Jan Rogozinski, the author of this history, estimates that to bring over the 4m slaves that were in the Caribbean by 1870, 8 million more had died. This is an unbelievably large number of people and I can't believe it's new to me.
Ongoing suicide: the Europeans
On top of the horrors they inflicted first upon the Amerindians and then upon the Africans, the Europeans who settled the islands were also dying in huge numbers. The most severe form of malaria, brought over from Africa with the slaves themselves, killed something like 75% of European adults encountering it for the first time. Yellow fever was similarly deadly, killing 50-75% of the people infected. In Europeans, who had little or no natural immunity to these things, the death rates were insane.
This was particularly obvious in invading soldiers, as they were large groups of non-immune individuals arriving at the same time. To take an utterly typical example: in 1655 the French landed 1500 soldiers on St. Lucia; a few months later, only 89 of them were still alive. And despite repeating this pattern for literally hundreds of years, the Europeans were strangely unable to learn their lesson: in a 4-year occupation of Santo Domingo starting in 1793, Britain lost more than 12,000 of the 20,000 soldiers it sent to disease alone. From 1817 to 1836, Jamaica lost 12% of its white troops every year.
A wealth of surprises
These were only the largest and most surprising of the many things about my own region's history that I didn't know. For instance, with reference to Trinidad in particular, it was a total backwater for literally hundreds of years -- ships didn't visit for 15 and 20 years in a row! -- and there were less than a hundred households on the whole island until well after 1700.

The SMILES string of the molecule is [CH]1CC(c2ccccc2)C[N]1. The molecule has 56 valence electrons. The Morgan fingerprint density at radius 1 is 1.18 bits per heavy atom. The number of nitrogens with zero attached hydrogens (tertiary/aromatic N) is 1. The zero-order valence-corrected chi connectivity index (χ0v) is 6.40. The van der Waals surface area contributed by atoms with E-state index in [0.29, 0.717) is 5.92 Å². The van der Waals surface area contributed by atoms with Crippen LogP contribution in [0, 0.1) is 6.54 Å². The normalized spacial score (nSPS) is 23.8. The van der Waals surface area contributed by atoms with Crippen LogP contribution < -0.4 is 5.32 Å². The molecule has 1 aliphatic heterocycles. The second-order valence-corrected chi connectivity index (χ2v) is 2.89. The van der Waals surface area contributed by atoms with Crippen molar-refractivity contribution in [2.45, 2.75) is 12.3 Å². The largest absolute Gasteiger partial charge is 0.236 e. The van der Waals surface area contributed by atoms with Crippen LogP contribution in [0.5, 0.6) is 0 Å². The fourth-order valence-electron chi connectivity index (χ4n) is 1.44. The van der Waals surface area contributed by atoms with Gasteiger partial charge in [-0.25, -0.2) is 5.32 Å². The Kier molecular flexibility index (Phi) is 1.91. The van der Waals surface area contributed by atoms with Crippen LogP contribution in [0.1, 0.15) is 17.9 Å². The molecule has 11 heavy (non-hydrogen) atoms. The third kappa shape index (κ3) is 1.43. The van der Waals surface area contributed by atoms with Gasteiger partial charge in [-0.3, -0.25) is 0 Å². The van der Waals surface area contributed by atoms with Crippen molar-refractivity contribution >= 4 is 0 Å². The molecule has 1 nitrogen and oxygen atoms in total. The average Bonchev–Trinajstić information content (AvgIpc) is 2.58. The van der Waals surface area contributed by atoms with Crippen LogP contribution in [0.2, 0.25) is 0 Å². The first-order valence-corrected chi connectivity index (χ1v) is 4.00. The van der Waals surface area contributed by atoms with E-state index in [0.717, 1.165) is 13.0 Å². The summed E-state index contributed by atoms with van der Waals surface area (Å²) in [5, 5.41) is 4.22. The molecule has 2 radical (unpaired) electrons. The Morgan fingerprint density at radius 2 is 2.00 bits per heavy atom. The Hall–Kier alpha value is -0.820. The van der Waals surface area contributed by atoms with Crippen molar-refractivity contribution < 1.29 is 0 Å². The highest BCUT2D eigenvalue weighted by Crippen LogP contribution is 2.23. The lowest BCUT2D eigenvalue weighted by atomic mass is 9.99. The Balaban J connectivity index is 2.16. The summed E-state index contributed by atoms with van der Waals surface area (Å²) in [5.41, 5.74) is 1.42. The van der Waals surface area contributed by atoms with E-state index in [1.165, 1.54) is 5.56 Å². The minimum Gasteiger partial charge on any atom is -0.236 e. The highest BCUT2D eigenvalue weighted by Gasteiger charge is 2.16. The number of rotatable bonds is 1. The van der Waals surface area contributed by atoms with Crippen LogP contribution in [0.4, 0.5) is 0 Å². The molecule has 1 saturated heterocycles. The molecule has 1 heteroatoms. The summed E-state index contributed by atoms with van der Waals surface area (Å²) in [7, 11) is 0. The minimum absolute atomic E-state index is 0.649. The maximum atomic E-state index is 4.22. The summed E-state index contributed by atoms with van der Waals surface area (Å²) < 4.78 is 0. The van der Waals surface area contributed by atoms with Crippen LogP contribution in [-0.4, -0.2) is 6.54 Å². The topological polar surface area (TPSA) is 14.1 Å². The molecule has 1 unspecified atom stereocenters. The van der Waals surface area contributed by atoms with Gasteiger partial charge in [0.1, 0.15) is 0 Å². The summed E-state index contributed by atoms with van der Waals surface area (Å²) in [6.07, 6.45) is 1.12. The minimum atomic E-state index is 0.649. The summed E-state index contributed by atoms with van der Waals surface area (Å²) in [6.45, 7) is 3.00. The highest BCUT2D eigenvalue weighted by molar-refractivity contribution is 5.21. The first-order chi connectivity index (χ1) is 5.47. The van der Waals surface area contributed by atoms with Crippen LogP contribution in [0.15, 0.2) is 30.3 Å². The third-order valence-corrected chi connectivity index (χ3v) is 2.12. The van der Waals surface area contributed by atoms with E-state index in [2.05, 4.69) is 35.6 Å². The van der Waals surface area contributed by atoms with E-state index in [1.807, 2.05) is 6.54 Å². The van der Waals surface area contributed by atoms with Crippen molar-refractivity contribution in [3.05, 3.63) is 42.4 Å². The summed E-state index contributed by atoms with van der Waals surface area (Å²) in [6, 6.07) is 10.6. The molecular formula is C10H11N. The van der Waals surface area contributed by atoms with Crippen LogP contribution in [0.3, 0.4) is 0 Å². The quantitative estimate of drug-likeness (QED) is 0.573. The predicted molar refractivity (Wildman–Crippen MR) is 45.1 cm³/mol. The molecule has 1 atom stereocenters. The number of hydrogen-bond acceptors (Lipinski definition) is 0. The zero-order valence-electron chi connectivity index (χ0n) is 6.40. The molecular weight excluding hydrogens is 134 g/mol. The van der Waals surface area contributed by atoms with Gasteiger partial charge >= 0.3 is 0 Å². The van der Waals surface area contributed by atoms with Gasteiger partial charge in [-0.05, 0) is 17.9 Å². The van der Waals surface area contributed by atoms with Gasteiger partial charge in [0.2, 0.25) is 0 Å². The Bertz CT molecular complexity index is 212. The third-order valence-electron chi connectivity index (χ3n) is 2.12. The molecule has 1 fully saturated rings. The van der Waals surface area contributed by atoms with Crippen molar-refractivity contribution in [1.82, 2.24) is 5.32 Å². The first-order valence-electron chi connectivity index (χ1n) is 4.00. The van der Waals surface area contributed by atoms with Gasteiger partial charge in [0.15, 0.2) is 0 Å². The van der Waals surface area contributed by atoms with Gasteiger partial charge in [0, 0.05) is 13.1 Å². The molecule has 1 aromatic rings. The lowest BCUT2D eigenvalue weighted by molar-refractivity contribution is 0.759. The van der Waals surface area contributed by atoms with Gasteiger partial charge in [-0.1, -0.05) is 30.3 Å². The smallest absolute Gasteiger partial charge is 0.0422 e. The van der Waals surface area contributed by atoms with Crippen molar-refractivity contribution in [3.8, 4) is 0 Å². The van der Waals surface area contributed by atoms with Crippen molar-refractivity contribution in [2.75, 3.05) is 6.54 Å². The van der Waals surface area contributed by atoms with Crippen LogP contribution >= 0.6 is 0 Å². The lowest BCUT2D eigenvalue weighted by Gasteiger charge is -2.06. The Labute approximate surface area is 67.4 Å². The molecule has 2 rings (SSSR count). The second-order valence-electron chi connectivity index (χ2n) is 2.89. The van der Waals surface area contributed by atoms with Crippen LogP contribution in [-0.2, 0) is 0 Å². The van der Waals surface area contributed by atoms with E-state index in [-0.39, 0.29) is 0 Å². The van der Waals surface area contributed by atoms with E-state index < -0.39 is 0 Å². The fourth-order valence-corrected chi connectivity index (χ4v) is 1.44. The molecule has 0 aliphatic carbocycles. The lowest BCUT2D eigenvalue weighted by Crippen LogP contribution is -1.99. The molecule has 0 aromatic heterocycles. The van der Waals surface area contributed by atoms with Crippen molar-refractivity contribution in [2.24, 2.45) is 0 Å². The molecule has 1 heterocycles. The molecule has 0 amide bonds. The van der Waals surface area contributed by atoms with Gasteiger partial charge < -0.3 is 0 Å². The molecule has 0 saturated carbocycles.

The other fact that was a surprise to me about Trinidad was his description of Eric Williams, Trinidad's first prime minister and widely admired within Trinidad, and especially his description of Trinidad's economy under Williams:
By the early 1980s, the government employed two-thirds of all workers, and it had more control over the economy than in any other Caribbean country except Cuba. ... Trinidad had taken socialism much further than the Manley government in Jamaica[.]
To hear my own country described as the second-most socialist nation in the Caribbean after Cuba is, to put it mildly, surprising to me. I think most Trinidadians now regard themselves as enterprising and independent and fiercely capitalist. There were lots of other little interesting tidbits, and I heartily recommend reading the book (no, that's not an affiliate link).
* Without getting into the debate about whether Columbus "discovered" the islands or not -- he probably wasn't even the first European to make it to the new world. He was just the first one to come back and tell everybody about it. ** Although after flying through 400 years from 1492, it gets rather slow around the 50s and 60s, which I guess is when the author was a young man and closely following the politics.
* Without getting into the debate about whether Columbus "discovered" the islands or not -- he probably wasn't even the first European to make it to the new world. He was just the first one to come back and tell everybody about it.
** Although after flying through 400 years from 1492, it gets rather slow around the 50s and 60s, which I guess is when the author was a young man and closely following the politics.